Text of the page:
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From Wikipedia, the free encyclopedia

Georg Weissel
The Altrossgarten Church in Königsberg, which Weissel inaugurated in 1623 and where he served as minister
Born1590 (1590)
Died1 August 1635(1635-08-01) (aged 45)
  • Lutheran minister
  • Hymn writer

Georg Weissel (1590 – 1 August 1635) was a German Lutheran minister and hymn writer.

Born in Domnau in Ducal Prussia, a vassal of the Polish–Lithuanian Commonwealth. Weissel studied theology and music at the University of Königsberg, with the musicians Johann Eccard and Johann Stobäus, among others. After working as a rector in Friedland, he was ordained as minister of the Altrossgarten Church in Königsberg on the second Sunday in Advent 1623.

Weissel was a member of the group of poets Kürbishütte [de], along with Simon Dach, Heinrich Albert, Peter von Hagen [de], Valentin Thilo [de] and Georg Reimann [de]. Weissel died in Königsberg.[1]

23 of his songs, written following the rules of Opitz, are extant. His most popular hymn was written on the occasion of the inauguration of the Altrossgarten Church in 1623. The Advent hymn "Macht hoch die Tür", paraphrasing Psalm 24, begins the current Protestant hymnal Evangelisches Gesangbuch (EG).[2] It is now present in most Christian hymnal including the Catholic Gotteslob (GL 218). The current Protestant hymnal has two more of his hymns, "O Tod, wo ist dein Stachel" (EG 113) and "Such, wer da will, ein ander Ziel" (EG 346), which he wrote on the occasion of his ordination in Königsberg.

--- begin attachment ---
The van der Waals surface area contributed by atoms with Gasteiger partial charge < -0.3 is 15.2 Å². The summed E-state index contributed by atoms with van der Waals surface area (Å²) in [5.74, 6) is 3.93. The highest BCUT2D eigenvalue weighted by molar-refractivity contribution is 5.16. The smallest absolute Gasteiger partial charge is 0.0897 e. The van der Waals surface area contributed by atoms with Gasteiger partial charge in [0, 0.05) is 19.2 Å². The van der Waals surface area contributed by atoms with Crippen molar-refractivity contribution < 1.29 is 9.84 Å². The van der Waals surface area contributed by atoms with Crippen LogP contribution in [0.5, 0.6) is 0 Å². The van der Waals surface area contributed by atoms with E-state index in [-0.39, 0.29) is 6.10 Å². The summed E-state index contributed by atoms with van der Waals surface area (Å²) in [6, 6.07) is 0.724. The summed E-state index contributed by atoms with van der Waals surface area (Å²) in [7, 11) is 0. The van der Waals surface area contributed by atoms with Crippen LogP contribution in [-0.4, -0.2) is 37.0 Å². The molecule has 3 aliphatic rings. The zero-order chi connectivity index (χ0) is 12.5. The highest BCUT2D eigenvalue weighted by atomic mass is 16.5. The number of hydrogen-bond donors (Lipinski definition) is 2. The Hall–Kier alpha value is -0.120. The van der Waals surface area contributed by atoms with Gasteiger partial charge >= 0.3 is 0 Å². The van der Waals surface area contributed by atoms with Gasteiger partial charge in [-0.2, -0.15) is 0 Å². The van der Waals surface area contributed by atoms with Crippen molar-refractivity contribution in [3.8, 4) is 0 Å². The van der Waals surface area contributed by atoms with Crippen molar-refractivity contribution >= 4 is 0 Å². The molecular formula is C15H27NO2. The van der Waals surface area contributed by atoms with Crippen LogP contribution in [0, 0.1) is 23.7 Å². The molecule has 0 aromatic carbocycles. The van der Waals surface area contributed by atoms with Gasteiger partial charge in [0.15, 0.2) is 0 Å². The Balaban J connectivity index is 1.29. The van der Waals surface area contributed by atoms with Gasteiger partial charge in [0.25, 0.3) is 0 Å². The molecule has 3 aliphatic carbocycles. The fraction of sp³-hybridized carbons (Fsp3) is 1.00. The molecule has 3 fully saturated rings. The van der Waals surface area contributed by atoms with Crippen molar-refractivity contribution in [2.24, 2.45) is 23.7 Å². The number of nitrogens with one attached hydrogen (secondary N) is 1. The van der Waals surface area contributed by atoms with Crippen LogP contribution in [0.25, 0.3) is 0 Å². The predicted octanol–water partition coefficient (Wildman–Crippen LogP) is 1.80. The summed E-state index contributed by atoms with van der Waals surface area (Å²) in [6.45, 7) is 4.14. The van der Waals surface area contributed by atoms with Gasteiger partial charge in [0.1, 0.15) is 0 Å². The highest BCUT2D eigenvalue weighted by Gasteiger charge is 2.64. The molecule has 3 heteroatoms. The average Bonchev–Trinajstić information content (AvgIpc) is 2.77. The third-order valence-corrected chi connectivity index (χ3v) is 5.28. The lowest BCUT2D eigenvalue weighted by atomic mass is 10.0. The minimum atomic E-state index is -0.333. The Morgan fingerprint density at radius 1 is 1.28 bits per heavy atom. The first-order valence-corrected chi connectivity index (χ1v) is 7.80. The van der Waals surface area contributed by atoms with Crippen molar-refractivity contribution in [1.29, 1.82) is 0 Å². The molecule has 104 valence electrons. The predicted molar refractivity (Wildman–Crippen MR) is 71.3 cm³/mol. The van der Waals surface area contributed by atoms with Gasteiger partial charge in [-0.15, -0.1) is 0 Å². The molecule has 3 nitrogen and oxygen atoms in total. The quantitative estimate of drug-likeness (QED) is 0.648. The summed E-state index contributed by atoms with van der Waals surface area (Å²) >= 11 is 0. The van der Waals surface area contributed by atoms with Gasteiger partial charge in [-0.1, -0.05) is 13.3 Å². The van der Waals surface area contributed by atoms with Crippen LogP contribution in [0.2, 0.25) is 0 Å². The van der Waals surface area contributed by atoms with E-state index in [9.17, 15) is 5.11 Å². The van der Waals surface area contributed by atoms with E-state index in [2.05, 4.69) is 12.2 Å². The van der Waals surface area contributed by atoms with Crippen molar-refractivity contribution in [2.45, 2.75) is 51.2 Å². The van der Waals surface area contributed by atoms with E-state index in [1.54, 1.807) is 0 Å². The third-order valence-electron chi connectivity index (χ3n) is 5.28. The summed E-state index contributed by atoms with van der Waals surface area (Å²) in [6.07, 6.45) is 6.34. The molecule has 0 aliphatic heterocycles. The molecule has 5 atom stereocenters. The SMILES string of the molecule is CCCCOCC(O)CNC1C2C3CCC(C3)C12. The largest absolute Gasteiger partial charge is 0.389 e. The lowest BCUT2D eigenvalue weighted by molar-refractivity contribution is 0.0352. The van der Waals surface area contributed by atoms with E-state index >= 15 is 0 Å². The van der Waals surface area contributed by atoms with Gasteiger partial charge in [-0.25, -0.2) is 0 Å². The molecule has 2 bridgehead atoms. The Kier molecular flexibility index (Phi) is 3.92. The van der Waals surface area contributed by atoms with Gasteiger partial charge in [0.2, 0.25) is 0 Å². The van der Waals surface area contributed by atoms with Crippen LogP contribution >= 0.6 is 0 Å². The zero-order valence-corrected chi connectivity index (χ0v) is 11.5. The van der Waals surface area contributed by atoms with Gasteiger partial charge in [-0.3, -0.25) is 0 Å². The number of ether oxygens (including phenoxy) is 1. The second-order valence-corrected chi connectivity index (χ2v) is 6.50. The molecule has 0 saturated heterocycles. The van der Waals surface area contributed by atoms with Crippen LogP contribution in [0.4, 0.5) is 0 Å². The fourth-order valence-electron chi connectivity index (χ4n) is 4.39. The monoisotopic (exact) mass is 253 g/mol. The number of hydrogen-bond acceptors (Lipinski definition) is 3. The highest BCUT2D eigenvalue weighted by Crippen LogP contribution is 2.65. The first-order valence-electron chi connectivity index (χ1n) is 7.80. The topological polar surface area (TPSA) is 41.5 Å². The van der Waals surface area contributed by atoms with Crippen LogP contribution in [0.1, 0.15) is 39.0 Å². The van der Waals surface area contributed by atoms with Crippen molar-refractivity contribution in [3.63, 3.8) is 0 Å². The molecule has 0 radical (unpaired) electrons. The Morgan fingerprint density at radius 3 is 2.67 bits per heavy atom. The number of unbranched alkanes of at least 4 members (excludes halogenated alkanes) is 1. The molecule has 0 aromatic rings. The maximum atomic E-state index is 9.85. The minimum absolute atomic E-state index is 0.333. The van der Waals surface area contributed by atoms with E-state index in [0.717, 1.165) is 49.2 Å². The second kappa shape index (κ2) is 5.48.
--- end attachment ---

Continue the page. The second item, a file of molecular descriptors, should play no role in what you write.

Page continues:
Catherine Winkworth translated the Advent hymn in 1853 as "Lift up your heads, ye mighty gates". Johann Sebastian Bach used Weissel's hymn "Nun liebe Seel, nun ist es Zeit" in Part V of his Christmas Oratorio.

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  1. ^ Wolfdietrich von Kloeden 1998.
  2. ^ Evangelisches Gesangbuch (EG) Nr. 1, Gotteslob (GL) No. 218


  • Johannes Block: Georg Weissel. In: Wolfgang Herbst (ed.): Komponisten und Liederdichter des Evangelischen Gesangbuchs. Göttingen 1999
  • Wolfdietrich von Kloeden (1998). "WEISSEL, Georg". In Bautz, Traugott (ed.). Biographisch-Bibliographisches Kirchenlexikon (BBKL) (in German). 13. Herzberg: Bautz. cols. 691–693. ISBN 3-88309-072-7.
  • Werner Krause: Es kommt der Herr der Herrlichkeit – Wie das Adventslied "Macht hoch die Tür, die Tor macht weit" entstand. Verlag der St. Johannis-Druckerei, Lahr-Dinglingen 1900 (4th edition. 2004). ISBN 3-501-18304-6.
This page was last edited on 5 January 2021, at 21:02
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